I’ve talked about Lowest of Low scenes a couple times before. I even talked about keeping hints of hope alive in a sea of eternal despair.
But today’s post is about bringing an end to that despair, which wasn’t so eternal after all.
At some point, your characters will have nowhere to go but up (unless you’re one of those authors who enjoys killing everyone and everything, but I’ll come back to that in a moment).
Your characters are at rock bottom. Torture them any more, and they’ll be dead. All of them. Needlessly. And depressingly. At this point, unless you’re planning a resurrection or want to depress your reader, it’s best to turn around. Start to move back toward a happy ending. Not too fast, or you might border on the edge of unbelievable (for instance, if the main character’s trio of best friends he’s known since forever perishes dramatically in a gruesome, nightmare-inducing way within the last chapter, it will be unbelievable if three pages later your MC is chuckling along with the rest of the Heroic Party, partying without a care in the world after somehow scraping out a victory at the very last second).
Baby steps. Back towards sunny days and sweet memories. Towards an ending that can leave a reader with a smile on their face. What kind of smile? Well, that depends on what kind of ending it is.
· Wide, Uncontrollable, People-are-staring Grin: These are the truly happy endings. All the frayed strands of plot and characters have been tied together in a big, pretty bow. Sad times are a distant memory. All the couples are happy together, and all the villains have been ground into the dust. There is literally nothing left to be sad about. When done well, this can be a good ending, but done badly it can be just as unsatisfying as an awful, depressing ending, so tread carefully when attempting to write one of these.
· Big Smile, But Creased Eyebrows = “What Comes Next?”: Things ended mostly in a happy way, but there are still some questions left unanswered. There are places where the author expects you to fill in the gaps. Will so-and-so get together? What will happen to the imprisoned villain, or the one who got away? Will the lady with the tragic past ever truly open her heart up to love? You’re happy… And yet you can’t help but mourn that it’s all over.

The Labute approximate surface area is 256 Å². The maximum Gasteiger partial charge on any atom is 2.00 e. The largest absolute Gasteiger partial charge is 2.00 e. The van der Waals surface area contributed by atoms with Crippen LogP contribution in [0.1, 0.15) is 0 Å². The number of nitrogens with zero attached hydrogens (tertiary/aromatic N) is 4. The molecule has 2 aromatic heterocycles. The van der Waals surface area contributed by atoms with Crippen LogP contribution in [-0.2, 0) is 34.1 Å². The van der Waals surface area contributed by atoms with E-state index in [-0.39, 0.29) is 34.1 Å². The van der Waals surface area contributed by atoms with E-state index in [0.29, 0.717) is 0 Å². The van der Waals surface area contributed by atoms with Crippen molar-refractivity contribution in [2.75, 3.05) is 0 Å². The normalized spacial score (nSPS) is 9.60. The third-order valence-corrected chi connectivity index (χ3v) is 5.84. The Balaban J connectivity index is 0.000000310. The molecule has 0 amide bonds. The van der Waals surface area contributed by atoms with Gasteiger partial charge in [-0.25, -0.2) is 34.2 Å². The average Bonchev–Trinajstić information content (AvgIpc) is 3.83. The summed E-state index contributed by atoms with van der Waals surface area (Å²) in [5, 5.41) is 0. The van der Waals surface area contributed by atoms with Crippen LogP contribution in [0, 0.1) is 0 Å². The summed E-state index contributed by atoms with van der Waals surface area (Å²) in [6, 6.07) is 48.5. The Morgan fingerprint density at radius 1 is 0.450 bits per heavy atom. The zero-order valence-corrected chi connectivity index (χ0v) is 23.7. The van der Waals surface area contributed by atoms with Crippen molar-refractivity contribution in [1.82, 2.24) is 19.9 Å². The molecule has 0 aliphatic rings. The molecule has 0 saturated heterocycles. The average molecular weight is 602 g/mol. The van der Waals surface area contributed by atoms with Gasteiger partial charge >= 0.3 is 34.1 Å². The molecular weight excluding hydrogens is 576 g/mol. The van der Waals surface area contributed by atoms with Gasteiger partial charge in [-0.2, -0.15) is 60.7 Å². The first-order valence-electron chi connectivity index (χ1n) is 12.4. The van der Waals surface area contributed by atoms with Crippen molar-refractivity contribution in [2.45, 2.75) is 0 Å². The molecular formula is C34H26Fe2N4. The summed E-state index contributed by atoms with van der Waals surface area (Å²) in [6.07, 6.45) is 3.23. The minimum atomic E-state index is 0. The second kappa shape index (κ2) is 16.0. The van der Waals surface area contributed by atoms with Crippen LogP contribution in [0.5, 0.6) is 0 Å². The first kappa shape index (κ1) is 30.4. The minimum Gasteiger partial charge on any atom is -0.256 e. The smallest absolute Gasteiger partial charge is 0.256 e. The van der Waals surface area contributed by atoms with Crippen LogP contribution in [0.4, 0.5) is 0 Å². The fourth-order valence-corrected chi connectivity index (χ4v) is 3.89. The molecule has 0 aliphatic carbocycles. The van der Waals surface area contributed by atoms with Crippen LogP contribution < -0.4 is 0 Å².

· Crooked Smirk/Lips Pressed Thin: Say you are an author who kills everyone off. Sometimes, one last happy note a few pages from the end wouldn’t hurt. Maybe there’s a little victory. Maybe there’s at least a few moments of happiness between your MC and the girl he loves. And hey, even if the meteoroid really does hit the earth and wipe out every living thing on the planet, at least your main character got to spit in the villain’s face one time before their extinction. Don’t feel like you have to break the mood you’ve been building, by any means… But like I said in another post, sometimes you just gotta interrupt the suck, and keep your reader from ending with the thought, “Nothing good happened in that book at all!”
· Smile’s Still There, but Small. And Bittersweet: The author ended on a light note, but not without remembering that last, perishing trio. The characters remember every dark moment, every cloud that covered the sun, but in the end, there’s still hope. The ending is a memorial to every struggle the MC faced, and everyone he had to leave behind. Times were dark. They might still be dark. But somewhere up ahead, there is light.
What happens when you don’t give the reader those (hints of) happy endings?
You’ll never guess. You ready? This is probably the deepest thing I’ve ever written in a blog post.
The reader stays unhappy.
I’m serious, folks. In the post on interrupting the suck with happy moments, I briefly mentioned books where nothing good happens. Ever. I’m sure you can think of one, where things ended depressingly and you started to wonder, “Why did I read this? I just spent how many hours reading to feel nothing but sad and frustrated?”
There are plenty of things in the real world that could do the same thing, much faster.
Deep down, everyone loves a happy ending. It may not be obviously happy. The author may leave some threads dangling, or they may slip in a few ominous omens of evil lurking things, just in case the chance for a sequel rolls along. Or they may have made sacrifices that you wished with all your heart were just very long typos that nobody noticed during the editing process.
But when all things are said and done, we want to end a book with hope. That things will get better. That the sacrifices weren’t in vain. That even the depressing stories were just setting the framework for a brighter, happier story that takes place long after you turn the last page.
In fiction. In real life. I think no matter who you’re talking about, they want to have hope. It’s part of being a reader… It’s part of being a writer…
And it’s part of being human.
What happy endings have you read that ended eternal despair, or made you smile in some way I didn't describe above? Do you agree with me, that deep down everyone wants to hope? Has there ever been a completely depressing, nothing-good-happens book that you enjoyed? Any whole-heartedly happy endings that you didn't enjoy? And as always, feedback on how I'm doing is welcome. ;)